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Safe Car Travel With Your Dog

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Safe Car Travel With Your Dog

Travelling with your dog involves more than just putting them in the back seat and driving off, especially if you are driving long distances or plan to be away for a while. Before hitting the road, make sure that you have everything you’ll need to keep your dog happy and healthy. We have put together a guide to safe car travel to help you and your dog on the journey.

Travel Essentials

Below is a list of essentials to pack:

  • Travel papers
  • Food, water and a bowl
  • Lead and bags
  • Grooming supplies
  • Medication and a pet first-aid kit
  • Pack a favourite toy or pillow to give your pet comfort for the journey

Any dog in a public place must wear a collar with a tag with your details on – It’s the law

Keeping your dog safe on your travels

Don’t allow your dog to ride with his head outside the window as they could be injured by passing objects. Even if your dog is a happy traveller, they shouldn’t be allowed to roam free within the confines of the car. That could be fatal for your dog in the case of an accident. An unrestrained dog could even be the cause of an accident. Keep your dog in the back seat in a crate or with a harness attached to a seat buckle.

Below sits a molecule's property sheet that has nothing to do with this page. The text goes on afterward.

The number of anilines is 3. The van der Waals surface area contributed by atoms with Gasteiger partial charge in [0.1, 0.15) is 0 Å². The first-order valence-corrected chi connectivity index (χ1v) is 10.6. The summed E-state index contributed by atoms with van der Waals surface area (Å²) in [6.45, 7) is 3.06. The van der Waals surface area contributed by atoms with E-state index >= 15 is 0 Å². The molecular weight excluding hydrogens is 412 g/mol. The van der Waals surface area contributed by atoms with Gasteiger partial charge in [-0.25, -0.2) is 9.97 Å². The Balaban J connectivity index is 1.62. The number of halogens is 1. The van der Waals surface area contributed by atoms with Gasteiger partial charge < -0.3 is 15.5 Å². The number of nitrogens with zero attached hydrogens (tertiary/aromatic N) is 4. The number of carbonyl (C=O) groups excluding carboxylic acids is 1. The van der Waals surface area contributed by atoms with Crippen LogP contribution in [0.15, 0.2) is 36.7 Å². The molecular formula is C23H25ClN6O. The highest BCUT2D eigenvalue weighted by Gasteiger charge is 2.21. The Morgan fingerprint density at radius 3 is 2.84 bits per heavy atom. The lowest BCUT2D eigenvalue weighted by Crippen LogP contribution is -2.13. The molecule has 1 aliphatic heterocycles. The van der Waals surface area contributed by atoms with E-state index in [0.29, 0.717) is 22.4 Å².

Dog crates & Barriers

Dog crates are great for car travel, assuming that the size of your dog isn’t a limiting factor. When choosing a crate for your dog, it should be large enough to allow the dog to stand up completely inside and turn around, but there shouldn’t be so much room that the dog can slide around. Ensure its securely fastened in place and well-ventilated. Introduce the crate to your home a few weeks before you travel, so your dog become accustomed to the crate if they don’t usually use one. If a crate won’t work for your dog, there are other options.

A harness that is fastened to a seat safety belt is a great alternative. It provides the dog some freedom, but restrains the dog from roaming freely. Be sure to buy a harness that’s specifically designed to be used with safety belts and is a snug but not tight fit.

Barriers can also be effective restraints, and are great for securing a dog in an open area, such as in a van. But ensure that the barrier you choose can be securely attached to the interior framework of your vehicle, and that it’s rated to restrain the weight of your dog in an accident.

Your Journey

Plan for frequent stops for toilet and exercise breaks. Just be careful not to have an escapee on your hands when you let your dog out of the car, by always having them on a lead!

NEVER leave your dog in the car in the hot sun – even if you open windows and park in the shade as temperatures can climb to levels that aren’t dog-friendly very quickly.

With the proper equipment and with planning, there’s no reason to leave your best friend behind when you hit the road. And if you’re taking your pet abroad ensure to read about the Pet Travel Scheme (PETS).

By admin

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